Infectious Disease Epidemiology Program
The Infectious Disease Epidemiology Program’s primary purpose is to study the distribution and determinants of notifiable infectious diseases among citizens and visitors in Maine and to apply this study to the prevention and control of infectious disease.
Disease reporting from community health care providers and laboratorians constitutes the basis for effective public health prevention and intervention efforts. How do I report a notifiable disease?
Infectious Disease Epidemiologists are available 24 hours a day seven days a week to receive reports, provide consultation and recommend disease control measures. Where are Infectious Disease Epidemiologists located?
| Airborne & Direct Contact Diseases
Diseases caused by microbes small enough to be discharged from an infected person via coughing, sneezing, laughing and close personal contact. Examples include SARS, Legionellosis and Streptococcus.
| Food-borne and Diarrheal Diseases
Disease caused by consuming food or beverages that are contaminated by certain bacteria, viruses or parasites.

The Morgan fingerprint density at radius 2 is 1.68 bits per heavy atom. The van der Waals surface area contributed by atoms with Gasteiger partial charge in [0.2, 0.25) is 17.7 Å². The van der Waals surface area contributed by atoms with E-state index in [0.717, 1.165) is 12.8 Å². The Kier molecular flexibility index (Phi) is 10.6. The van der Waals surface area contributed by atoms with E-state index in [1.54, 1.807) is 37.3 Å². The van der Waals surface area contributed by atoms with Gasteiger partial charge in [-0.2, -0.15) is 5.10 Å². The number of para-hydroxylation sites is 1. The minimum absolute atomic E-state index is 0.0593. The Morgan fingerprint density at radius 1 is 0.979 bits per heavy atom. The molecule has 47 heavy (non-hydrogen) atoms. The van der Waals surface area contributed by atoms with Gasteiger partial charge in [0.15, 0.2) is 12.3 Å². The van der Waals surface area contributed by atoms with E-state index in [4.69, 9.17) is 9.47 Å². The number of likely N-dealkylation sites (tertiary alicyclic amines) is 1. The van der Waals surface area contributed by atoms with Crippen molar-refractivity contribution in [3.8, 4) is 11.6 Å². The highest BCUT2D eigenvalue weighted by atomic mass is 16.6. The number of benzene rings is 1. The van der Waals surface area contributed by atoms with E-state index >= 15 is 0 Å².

Toxins, certain drugs, some diseases, heavy alcohol use, and bacterial and viral infections can all cause hepatitis.
Influenza (flu) is a viral infection, most often longer lasting and worse than a cold. Symptoms may include aches, fever, sore throat.
|Recreational Water Illness
RWIs are caused by many different germs and are transmitted through recreational water sources, such as swimming in a pool or at a beach.
Tuberculosis is caused by a bacterium called Mycobacterium tuberculosis. The bacteria usually attack the lungs.
| Vaccine-preventable Diseases
These are diseases which can be prevented through the use of a vaccine. Examples include Pertusis, Tetanus, and Measles.
| Vector-borne Diseases
Diseases that are transmitted by an insect or other arthropod. Examples include Lyme Disease and West Nile Virus.
| Zoonotic Diseases
Diseases which can be naturally transmissible from vertebrate animals to humans. Examples include Rabies, Trichinosis and Hantavirus.